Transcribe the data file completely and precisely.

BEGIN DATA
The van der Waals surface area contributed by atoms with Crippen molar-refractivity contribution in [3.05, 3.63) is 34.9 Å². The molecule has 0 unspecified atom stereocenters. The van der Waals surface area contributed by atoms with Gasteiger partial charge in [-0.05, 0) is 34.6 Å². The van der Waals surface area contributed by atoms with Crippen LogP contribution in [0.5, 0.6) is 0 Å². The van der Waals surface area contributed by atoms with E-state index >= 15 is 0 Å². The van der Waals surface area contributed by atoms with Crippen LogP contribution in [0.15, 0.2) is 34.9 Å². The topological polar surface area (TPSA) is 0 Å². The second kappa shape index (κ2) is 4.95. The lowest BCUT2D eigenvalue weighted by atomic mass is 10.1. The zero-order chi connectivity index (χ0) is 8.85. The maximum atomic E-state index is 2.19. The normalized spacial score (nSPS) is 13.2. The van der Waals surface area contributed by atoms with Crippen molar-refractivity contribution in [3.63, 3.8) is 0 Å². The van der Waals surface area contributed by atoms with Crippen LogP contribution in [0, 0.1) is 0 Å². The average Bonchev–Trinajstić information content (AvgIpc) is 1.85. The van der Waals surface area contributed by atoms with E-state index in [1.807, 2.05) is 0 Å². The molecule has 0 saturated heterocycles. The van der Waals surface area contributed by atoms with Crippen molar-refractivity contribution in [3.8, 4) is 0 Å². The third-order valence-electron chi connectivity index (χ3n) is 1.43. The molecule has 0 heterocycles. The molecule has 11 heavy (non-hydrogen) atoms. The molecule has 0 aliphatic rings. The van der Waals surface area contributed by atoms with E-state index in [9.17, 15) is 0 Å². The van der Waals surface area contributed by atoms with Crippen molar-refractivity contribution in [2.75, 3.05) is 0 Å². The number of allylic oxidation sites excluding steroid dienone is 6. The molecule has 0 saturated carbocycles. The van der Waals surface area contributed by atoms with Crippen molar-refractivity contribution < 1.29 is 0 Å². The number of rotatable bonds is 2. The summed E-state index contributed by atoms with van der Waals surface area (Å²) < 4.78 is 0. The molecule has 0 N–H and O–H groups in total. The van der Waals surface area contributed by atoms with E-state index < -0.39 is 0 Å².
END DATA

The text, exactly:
The van der Waals surface area contributed by atoms with Crippen molar-refractivity contribution in [3.05, 3.63) is 34.9 Å². The molecule has 0 unspecified atom stereocenters. The van der Waals surface area contributed by atoms with Gasteiger partial charge in [-0.05, 0) is 34.6 Å². The van der Waals surface area contributed by atoms with Crippen LogP contribution in [0.5, 0.6) is 0 Å². The van der Waals surface area contributed by atoms with E-state index >= 15 is 0 Å². The van der Waals surface area contributed by atoms with Crippen LogP contribution in [0.15, 0.2) is 34.9 Å². The topological polar surface area (TPSA) is 0 Å². The second kappa shape index (κ2) is 4.95. The lowest BCUT2D eigenvalue weighted by atomic mass is 10.1. The zero-order chi connectivity index (χ0) is 8.85. The maximum atomic E-state index is 2.19. The normalized spacial score (nSPS) is 13.2. The van der Waals surface area contributed by atoms with Crippen molar-refractivity contribution in [3.63, 3.8) is 0 Å². The van der Waals surface area contributed by atoms with Crippen LogP contribution in [0, 0.1) is 0 Å². The average Bonchev–Trinajstić information content (AvgIpc) is 1.85. The van der Waals surface area contributed by atoms with E-state index in [1.807, 2.05) is 0 Å². The molecule has 0 saturated heterocycles. The van der Waals surface area contributed by atoms with Crippen molar-refractivity contribution in [3.8, 4) is 0 Å². The third-order valence-electron chi connectivity index (χ3n) is 1.43. The molecule has 0 heterocycles. The molecule has 11 heavy (non-hydrogen) atoms. The molecule has 0 aliphatic rings. The van der Waals surface area contributed by atoms with E-state index in [9.17, 15) is 0 Å². The van der Waals surface area contributed by atoms with Crippen molar-refractivity contribution in [2.75, 3.05) is 0 Å². The number of allylic oxidation sites excluding steroid dienone is 6. The molecule has 0 saturated carbocycles. The van der Waals surface area contributed by atoms with Crippen molar-refractivity contribution < 1.29 is 0 Å². The number of rotatable bonds is 2. The summed E-state index contributed by atoms with van der Waals surface area (Å²) < 4.78 is 0. The molecule has 0 N–H and O–H groups in total. The van der Waals surface area contributed by atoms with E-state index < -0.39 is 0 Å².